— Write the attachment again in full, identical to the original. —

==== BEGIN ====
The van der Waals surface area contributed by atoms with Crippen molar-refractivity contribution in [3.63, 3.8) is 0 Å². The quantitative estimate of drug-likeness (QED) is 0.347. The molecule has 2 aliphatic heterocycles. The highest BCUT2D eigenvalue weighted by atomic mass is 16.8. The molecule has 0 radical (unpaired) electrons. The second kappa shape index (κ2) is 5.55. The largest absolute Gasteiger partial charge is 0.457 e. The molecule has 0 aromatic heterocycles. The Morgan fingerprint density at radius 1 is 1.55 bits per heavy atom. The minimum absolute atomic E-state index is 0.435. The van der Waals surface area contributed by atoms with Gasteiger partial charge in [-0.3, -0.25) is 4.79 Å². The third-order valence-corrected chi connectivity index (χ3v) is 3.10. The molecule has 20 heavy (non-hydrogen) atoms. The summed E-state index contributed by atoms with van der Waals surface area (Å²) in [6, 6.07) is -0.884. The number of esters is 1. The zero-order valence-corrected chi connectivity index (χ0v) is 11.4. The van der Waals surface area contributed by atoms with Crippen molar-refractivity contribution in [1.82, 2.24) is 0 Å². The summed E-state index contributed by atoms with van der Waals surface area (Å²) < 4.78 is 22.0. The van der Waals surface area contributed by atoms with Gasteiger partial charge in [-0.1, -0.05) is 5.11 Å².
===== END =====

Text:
The van der Waals surface area contributed by atoms with Crippen molar-refractivity contribution in [3.63, 3.8) is 0 Å². The quantitative estimate of drug-likeness (QED) is 0.347. The molecule has 2 aliphatic heterocycles. The highest BCUT2D eigenvalue weighted by atomic mass is 16.8. The molecule has 0 radical (unpaired) electrons. The second kappa shape index (κ2) is 5.55. The largest absolute Gasteiger partial charge is 0.457 e. The molecule has 0 aromatic heterocycles. The Morgan fingerprint density at radius 1 is 1.55 bits per heavy atom. The minimum absolute atomic E-state index is 0.435. The van der Waals surface area contributed by atoms with Gasteiger partial charge in [-0.3, -0.25) is 4.79 Å². The third-order valence-corrected chi connectivity index (χ3v) is 3.10. The molecule has 20 heavy (non-hydrogen) atoms. The summed E-state index contributed by atoms with van der Waals surface area (Å²) in [6, 6.07) is -0.884. The number of esters is 1. The zero-order valence-corrected chi connectivity index (χ0v) is 11.4. The van der Waals surface area contributed by atoms with Crippen molar-refractivity contribution in [1.82, 2.24) is 0 Å². The summed E-state index contributed by atoms with van der Waals surface area (Å²) < 4.78 is 22.0. The van der Waals surface area contributed by atoms with Gasteiger partial charge in [-0.1, -0.05) is 5.11 Å².